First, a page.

I’ve had the privilege of seeing Mr. Bob Hoover perform at air shows several times with his Shrike Commander and he’s absolutely amazing. Shuts off both engines, pulls loops, barrel rolls, and landings all with a dead stick; or wheel as the case may be. If Hoover can do stunts with a heavy plane like a Shrike Commander with no power then it seems to me that an average pilot should be able to bring a small Cessna or Beech down safely.)

Before I (sort of) retired, my supervisor was a private pilot. He once told me that the top two causes of private aviation accidents were
(1) a VFR-rated pilot continuing into IFR conditions, and
(2) running out of fuel.

A vehicle is only as safe as the person driving it(unless you happen to own a 70s Chrysler Imperial). People who drive 4x4 SUVs tend to get overconfident and drive like it’s 80 and sunny when it’s 30 and snowing(hence the reason more SUVs are in the ditch :P).

I do not buy into the bunker mentality for many of the same issues the previous posters had. The most dangerous accident is roll-overs- how many sedans roll-over? Not many. In a panic situation people will usually yank their steering wheel. In a sedan, this can create a skid, in an SUV, it creates a roll-over. In addition, if everyone took the bunker mentality than SUVs would lose their weight advantage there as well. Probably the best combo is the dreaded mini-van. Still low to the ground, heavy and manufacturers know that if you are buying a min-van, then safety for your family is a primary concern. I, for one, feel safer in sedans because I don’t have to worry about being on top of my head in a panic situation.


Some SUV’s if driven to beyond their limits can roll over easier then a sedan. Earlier Explorers had a problem with roll-overs…Then sometime around 2002 Ford widened the footprint by 4". The rollovers of the Explorers dropped drastically.

I agree 100% with OK…MOST SUV rollovers are due to people NOT knowing how to drive them. They listen to all the advertising bunk and think they can go anywhere at any speed under any condition…thus the higher then normal roll overs. I’ve been driving SUV’s for 20+ years and over 700k miles and NEVER had a roll over.

One FEATURE I like with SUV’s and MiniVans over cars is the fact you can see farther down the road because you’re a little higher up. This helps you AVOID accidents. I HATE driving my wifes Lexus in traffic on I 495 or rt 128 in MA…especially during rush hour. I have to react ONLY to the car in front of me. I can’t see around any vehicle in front of me. I feel MUCH safer in my 4runner.

Feelings and reality are much different things. Personally, I think that people “feeling” safe is a part of what contributes to driving dumb. I agree that sitting up higher can help you avoid accidents and that it is people’s driving that creates roll-overs, but statistics don’t lie- the reason behind them is another matter. For the record, I drive a CRV and a minivan. Both sit up high, but the minivan is much more stable and safer according to rollover rates and IIHS tests.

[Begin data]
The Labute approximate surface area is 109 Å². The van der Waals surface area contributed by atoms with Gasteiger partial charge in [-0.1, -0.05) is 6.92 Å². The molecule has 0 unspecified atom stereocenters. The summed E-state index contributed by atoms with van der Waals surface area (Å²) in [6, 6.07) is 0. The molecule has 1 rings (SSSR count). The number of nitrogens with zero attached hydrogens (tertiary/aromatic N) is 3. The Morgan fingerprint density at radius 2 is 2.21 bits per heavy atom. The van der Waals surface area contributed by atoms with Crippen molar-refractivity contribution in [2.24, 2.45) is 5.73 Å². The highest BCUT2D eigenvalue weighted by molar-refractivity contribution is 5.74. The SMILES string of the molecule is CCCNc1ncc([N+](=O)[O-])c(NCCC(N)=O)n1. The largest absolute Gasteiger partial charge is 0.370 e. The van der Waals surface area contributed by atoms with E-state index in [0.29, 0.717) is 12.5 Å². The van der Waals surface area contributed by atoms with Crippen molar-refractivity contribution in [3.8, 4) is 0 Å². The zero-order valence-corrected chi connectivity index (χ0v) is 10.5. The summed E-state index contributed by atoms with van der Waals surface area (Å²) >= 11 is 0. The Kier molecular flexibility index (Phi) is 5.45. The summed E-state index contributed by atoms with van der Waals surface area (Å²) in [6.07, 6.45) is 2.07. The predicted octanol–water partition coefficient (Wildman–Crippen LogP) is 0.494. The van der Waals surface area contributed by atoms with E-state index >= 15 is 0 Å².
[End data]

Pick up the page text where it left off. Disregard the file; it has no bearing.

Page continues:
There is no clear cut answer. It really depends on make/model/year of a vehicle(SUV or car). Look at the insurance ratings scores and you will find their are poor performing in safety tests cars and SUV’s. There are also top in class ones.

but statistics don’t lie- the reason behind them is another matter.

Obviously you’ve never taken a college level statistics class.

By looking at the stats ONLY you are not taking into account any contributing factors. Like the guy driving the SUV in the Blizzard at 80mph. I can’t tell you how many of them I’ve seen.

I don’t think you can make a generalization that applies to all SUVs and all cars. There are SUVs that get low safety ratings by the National Highway Traffic Safety Administration ( and there are cars that get high ratings. You really need to narrow it down to one SUV and one car to do any real comparison. Go to and check crash test results and rollover ratings for individual vehicles to find your answer.

For example, my two door 1998 Civic gets four stars while a four door 2004 Chevy Blazer gets three stars. A 1996 Suzuki Sidekick gets two stars and a 2000 Ford Explorer gets four stars. A 2002 Toyota Sienna gets five stars and all of the 2006 Honda Civics get five stars. So based on this comparison, a small two door car is just as safe, or safer than an SUV. Does this hold true for all comparisons? No. This goes to show that there is no set rule simply based on vehicle types.

Well, you perception would be incorrect. And if you noted my post, I indicated that I was aware that statistics do not account for those things. Obviously you have never taken an English class?